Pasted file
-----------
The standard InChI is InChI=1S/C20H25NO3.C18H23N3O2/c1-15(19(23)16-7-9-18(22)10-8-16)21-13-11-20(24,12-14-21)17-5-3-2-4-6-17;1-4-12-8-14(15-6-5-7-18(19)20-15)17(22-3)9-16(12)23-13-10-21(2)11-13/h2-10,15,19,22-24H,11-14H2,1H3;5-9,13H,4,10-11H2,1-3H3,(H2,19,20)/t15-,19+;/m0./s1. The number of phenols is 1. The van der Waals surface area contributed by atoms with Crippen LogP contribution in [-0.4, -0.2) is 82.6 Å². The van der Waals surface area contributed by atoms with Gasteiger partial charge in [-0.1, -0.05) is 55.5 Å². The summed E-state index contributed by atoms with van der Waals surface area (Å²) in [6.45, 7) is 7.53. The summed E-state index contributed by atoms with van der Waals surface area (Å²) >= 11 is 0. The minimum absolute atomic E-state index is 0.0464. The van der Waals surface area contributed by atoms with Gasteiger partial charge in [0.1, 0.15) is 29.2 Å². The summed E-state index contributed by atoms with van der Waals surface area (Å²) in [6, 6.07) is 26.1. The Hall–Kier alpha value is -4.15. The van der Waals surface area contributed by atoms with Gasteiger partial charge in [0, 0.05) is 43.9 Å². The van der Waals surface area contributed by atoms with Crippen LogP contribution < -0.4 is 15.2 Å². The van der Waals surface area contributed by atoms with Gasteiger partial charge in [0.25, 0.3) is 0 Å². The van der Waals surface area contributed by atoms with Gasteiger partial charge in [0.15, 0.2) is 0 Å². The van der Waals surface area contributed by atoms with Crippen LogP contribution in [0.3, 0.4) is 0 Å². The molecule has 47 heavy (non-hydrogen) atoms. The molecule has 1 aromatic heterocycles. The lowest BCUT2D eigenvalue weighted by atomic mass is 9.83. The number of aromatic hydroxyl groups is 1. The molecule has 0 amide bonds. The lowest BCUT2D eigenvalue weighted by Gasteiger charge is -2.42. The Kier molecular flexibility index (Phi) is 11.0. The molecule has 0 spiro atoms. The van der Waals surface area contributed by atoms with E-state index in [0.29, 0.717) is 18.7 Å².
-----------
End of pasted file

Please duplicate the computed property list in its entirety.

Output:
The standard InChI is InChI=1S/C20H25NO3.C18H23N3O2/c1-15(19(23)16-7-9-18(22)10-8-16)21-13-11-20(24,12-14-21)17-5-3-2-4-6-17;1-4-12-8-14(15-6-5-7-18(19)20-15)17(22-3)9-16(12)23-13-10-21(2)11-13/h2-10,15,19,22-24H,11-14H2,1H3;5-9,13H,4,10-11H2,1-3H3,(H2,19,20)/t15-,19+;/m0./s1. The number of phenols is 1. The van der Waals surface area contributed by atoms with Crippen LogP contribution in [-0.4, -0.2) is 82.6 Å². The van der Waals surface area contributed by atoms with Gasteiger partial charge in [-0.1, -0.05) is 55.5 Å². The summed E-state index contributed by atoms with van der Waals surface area (Å²) in [6.45, 7) is 7.53. The summed E-state index contributed by atoms with van der Waals surface area (Å²) >= 11 is 0. The minimum absolute atomic E-state index is 0.0464. The van der Waals surface area contributed by atoms with Gasteiger partial charge in [0.1, 0.15) is 29.2 Å². The summed E-state index contributed by atoms with van der Waals surface area (Å²) in [6, 6.07) is 26.1. The Hall–Kier alpha value is -4.15. The van der Waals surface area contributed by atoms with Gasteiger partial charge in [0, 0.05) is 43.9 Å². The van der Waals surface area contributed by atoms with Crippen LogP contribution < -0.4 is 15.2 Å². The van der Waals surface area contributed by atoms with Gasteiger partial charge in [0.25, 0.3) is 0 Å². The van der Waals surface area contributed by atoms with Gasteiger partial charge in [0.15, 0.2) is 0 Å². The van der Waals surface area contributed by atoms with Crippen LogP contribution in [0.3, 0.4) is 0 Å². The molecule has 47 heavy (non-hydrogen) atoms. The molecule has 1 aromatic heterocycles. The lowest BCUT2D eigenvalue weighted by atomic mass is 9.83. The number of aromatic hydroxyl groups is 1. The molecule has 0 amide bonds. The lowest BCUT2D eigenvalue weighted by Gasteiger charge is -2.42. The Kier molecular flexibility index (Phi) is 11.0. The molecule has 0 spiro atoms. The van der Waals surface area contributed by atoms with E-state index in [0.29, 0.717) is 18.7 Å².